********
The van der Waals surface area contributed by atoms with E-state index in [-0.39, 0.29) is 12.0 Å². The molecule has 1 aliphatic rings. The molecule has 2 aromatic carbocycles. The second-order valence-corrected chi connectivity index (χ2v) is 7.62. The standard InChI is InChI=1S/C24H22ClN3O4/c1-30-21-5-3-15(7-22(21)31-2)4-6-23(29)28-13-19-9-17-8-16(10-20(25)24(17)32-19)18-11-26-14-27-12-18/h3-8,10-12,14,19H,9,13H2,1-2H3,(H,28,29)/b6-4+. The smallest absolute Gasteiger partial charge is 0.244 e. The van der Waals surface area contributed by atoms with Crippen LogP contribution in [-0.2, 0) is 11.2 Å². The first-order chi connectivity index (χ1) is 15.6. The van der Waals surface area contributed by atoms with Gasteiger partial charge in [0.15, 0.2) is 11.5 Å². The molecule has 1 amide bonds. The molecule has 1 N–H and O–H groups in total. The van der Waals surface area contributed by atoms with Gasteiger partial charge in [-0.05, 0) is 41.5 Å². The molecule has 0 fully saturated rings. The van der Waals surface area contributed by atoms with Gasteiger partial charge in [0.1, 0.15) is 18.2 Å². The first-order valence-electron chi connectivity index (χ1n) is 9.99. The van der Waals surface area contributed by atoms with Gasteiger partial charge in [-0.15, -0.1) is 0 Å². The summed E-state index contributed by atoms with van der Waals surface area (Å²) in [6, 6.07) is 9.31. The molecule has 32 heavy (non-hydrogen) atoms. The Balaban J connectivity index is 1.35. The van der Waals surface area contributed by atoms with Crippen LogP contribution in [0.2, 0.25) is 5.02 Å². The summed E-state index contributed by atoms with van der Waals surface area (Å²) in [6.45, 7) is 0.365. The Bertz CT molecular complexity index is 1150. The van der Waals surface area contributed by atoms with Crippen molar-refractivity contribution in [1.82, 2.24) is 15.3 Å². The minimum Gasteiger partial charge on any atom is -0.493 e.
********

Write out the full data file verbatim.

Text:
The van der Waals surface area contributed by atoms with E-state index in [-0.39, 0.29) is 12.0 Å². The molecule has 1 aliphatic rings. The molecule has 2 aromatic carbocycles. The second-order valence-corrected chi connectivity index (χ2v) is 7.62. The standard InChI is InChI=1S/C24H22ClN3O4/c1-30-21-5-3-15(7-22(21)31-2)4-6-23(29)28-13-19-9-17-8-16(10-20(25)24(17)32-19)18-11-26-14-27-12-18/h3-8,10-12,14,19H,9,13H2,1-2H3,(H,28,29)/b6-4+. The smallest absolute Gasteiger partial charge is 0.244 e. The van der Waals surface area contributed by atoms with Crippen LogP contribution in [-0.2, 0) is 11.2 Å². The first-order chi connectivity index (χ1) is 15.6. The van der Waals surface area contributed by atoms with Gasteiger partial charge in [0.15, 0.2) is 11.5 Å². The molecule has 1 amide bonds. The molecule has 1 N–H and O–H groups in total. The van der Waals surface area contributed by atoms with Gasteiger partial charge in [-0.05, 0) is 41.5 Å². The molecule has 0 fully saturated rings. The van der Waals surface area contributed by atoms with Gasteiger partial charge in [0.1, 0.15) is 18.2 Å². The first-order valence-electron chi connectivity index (χ1n) is 9.99. The van der Waals surface area contributed by atoms with Gasteiger partial charge in [-0.15, -0.1) is 0 Å². The summed E-state index contributed by atoms with van der Waals surface area (Å²) in [6, 6.07) is 9.31. The molecule has 32 heavy (non-hydrogen) atoms. The Balaban J connectivity index is 1.35. The van der Waals surface area contributed by atoms with Crippen LogP contribution in [0.2, 0.25) is 5.02 Å². The summed E-state index contributed by atoms with van der Waals surface area (Å²) in [6.45, 7) is 0.365. The Bertz CT molecular complexity index is 1150. The van der Waals surface area contributed by atoms with Crippen molar-refractivity contribution in [1.82, 2.24) is 15.3 Å². The minimum Gasteiger partial charge on any atom is -0.493 e.